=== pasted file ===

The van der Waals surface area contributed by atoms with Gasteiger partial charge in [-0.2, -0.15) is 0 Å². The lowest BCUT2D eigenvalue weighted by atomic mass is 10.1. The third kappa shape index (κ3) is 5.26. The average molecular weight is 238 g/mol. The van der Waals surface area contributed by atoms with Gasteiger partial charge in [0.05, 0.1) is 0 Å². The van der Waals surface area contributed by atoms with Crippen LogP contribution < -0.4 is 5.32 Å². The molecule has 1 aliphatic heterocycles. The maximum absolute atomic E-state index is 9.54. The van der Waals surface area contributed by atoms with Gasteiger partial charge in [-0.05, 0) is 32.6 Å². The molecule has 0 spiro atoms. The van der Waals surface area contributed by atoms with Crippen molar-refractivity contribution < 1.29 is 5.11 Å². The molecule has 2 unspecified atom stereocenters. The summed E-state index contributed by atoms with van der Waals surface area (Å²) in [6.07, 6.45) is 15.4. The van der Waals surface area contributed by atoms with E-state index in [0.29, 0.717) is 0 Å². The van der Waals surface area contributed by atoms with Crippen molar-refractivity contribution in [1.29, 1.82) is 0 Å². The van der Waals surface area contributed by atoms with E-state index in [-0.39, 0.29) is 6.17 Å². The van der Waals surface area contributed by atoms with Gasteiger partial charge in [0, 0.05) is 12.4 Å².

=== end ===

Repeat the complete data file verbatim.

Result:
The van der Waals surface area contributed by atoms with Gasteiger partial charge in [-0.2, -0.15) is 0 Å². The lowest BCUT2D eigenvalue weighted by atomic mass is 10.1. The third kappa shape index (κ3) is 5.26. The average molecular weight is 238 g/mol. The van der Waals surface area contributed by atoms with Gasteiger partial charge in [0.05, 0.1) is 0 Å². The van der Waals surface area contributed by atoms with Crippen LogP contribution < -0.4 is 5.32 Å². The molecule has 1 aliphatic heterocycles. The maximum absolute atomic E-state index is 9.54. The van der Waals surface area contributed by atoms with Gasteiger partial charge in [-0.05, 0) is 32.6 Å². The molecule has 0 spiro atoms. The van der Waals surface area contributed by atoms with Crippen molar-refractivity contribution < 1.29 is 5.11 Å². The molecule has 2 unspecified atom stereocenters. The summed E-state index contributed by atoms with van der Waals surface area (Å²) in [6.07, 6.45) is 15.4. The van der Waals surface area contributed by atoms with E-state index in [0.29, 0.717) is 0 Å². The van der Waals surface area contributed by atoms with Crippen molar-refractivity contribution in [1.29, 1.82) is 0 Å². The van der Waals surface area contributed by atoms with E-state index in [-0.39, 0.29) is 6.17 Å². The van der Waals surface area contributed by atoms with Gasteiger partial charge in [0, 0.05) is 12.4 Å².